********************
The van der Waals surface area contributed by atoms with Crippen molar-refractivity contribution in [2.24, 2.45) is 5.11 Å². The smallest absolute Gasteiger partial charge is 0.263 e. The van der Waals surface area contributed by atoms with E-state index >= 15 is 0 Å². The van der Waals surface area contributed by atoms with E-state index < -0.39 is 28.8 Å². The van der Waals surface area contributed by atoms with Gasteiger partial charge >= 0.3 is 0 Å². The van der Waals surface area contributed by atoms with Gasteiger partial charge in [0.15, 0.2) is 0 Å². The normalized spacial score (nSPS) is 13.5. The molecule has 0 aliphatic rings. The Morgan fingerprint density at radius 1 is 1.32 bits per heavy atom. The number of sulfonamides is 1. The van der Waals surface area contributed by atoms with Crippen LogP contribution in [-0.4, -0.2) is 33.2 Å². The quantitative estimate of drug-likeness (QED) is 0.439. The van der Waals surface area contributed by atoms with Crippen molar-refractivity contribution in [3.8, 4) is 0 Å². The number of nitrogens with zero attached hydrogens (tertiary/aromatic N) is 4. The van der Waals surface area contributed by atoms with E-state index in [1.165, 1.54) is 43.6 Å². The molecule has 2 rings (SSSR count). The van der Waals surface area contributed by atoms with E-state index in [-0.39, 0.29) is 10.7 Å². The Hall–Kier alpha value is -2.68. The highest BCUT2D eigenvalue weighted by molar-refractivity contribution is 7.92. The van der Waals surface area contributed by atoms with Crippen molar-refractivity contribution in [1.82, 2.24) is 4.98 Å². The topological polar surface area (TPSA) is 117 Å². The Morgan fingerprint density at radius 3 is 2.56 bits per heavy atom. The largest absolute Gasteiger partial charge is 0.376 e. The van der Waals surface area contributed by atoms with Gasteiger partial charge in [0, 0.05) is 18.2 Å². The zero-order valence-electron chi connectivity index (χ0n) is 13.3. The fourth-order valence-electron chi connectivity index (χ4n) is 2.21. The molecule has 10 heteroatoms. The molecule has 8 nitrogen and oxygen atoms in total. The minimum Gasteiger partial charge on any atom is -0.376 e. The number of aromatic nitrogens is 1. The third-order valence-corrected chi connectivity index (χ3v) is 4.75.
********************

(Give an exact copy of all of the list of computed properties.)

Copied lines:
The van der Waals surface area contributed by atoms with Crippen molar-refractivity contribution in [2.24, 2.45) is 5.11 Å². The smallest absolute Gasteiger partial charge is 0.263 e. The van der Waals surface area contributed by atoms with E-state index >= 15 is 0 Å². The van der Waals surface area contributed by atoms with E-state index < -0.39 is 28.8 Å². The van der Waals surface area contributed by atoms with Gasteiger partial charge >= 0.3 is 0 Å². The van der Waals surface area contributed by atoms with Gasteiger partial charge in [0.15, 0.2) is 0 Å². The normalized spacial score (nSPS) is 13.5. The molecule has 0 aliphatic rings. The Morgan fingerprint density at radius 1 is 1.32 bits per heavy atom. The number of sulfonamides is 1. The van der Waals surface area contributed by atoms with Crippen LogP contribution in [-0.4, -0.2) is 33.2 Å². The quantitative estimate of drug-likeness (QED) is 0.439. The van der Waals surface area contributed by atoms with Crippen molar-refractivity contribution in [3.8, 4) is 0 Å². The number of nitrogens with zero attached hydrogens (tertiary/aromatic N) is 4. The van der Waals surface area contributed by atoms with E-state index in [1.165, 1.54) is 43.6 Å². The molecule has 2 rings (SSSR count). The van der Waals surface area contributed by atoms with E-state index in [-0.39, 0.29) is 10.7 Å². The Hall–Kier alpha value is -2.68. The highest BCUT2D eigenvalue weighted by molar-refractivity contribution is 7.92. The van der Waals surface area contributed by atoms with Crippen molar-refractivity contribution in [1.82, 2.24) is 4.98 Å². The topological polar surface area (TPSA) is 117 Å². The Morgan fingerprint density at radius 3 is 2.56 bits per heavy atom. The largest absolute Gasteiger partial charge is 0.376 e. The van der Waals surface area contributed by atoms with Gasteiger partial charge in [0, 0.05) is 18.2 Å². The zero-order valence-electron chi connectivity index (χ0n) is 13.3. The fourth-order valence-electron chi connectivity index (χ4n) is 2.21. The molecule has 10 heteroatoms. The molecule has 8 nitrogen and oxygen atoms in total. The minimum Gasteiger partial charge on any atom is -0.376 e. The number of aromatic nitrogens is 1. The third-order valence-corrected chi connectivity index (χ3v) is 4.75.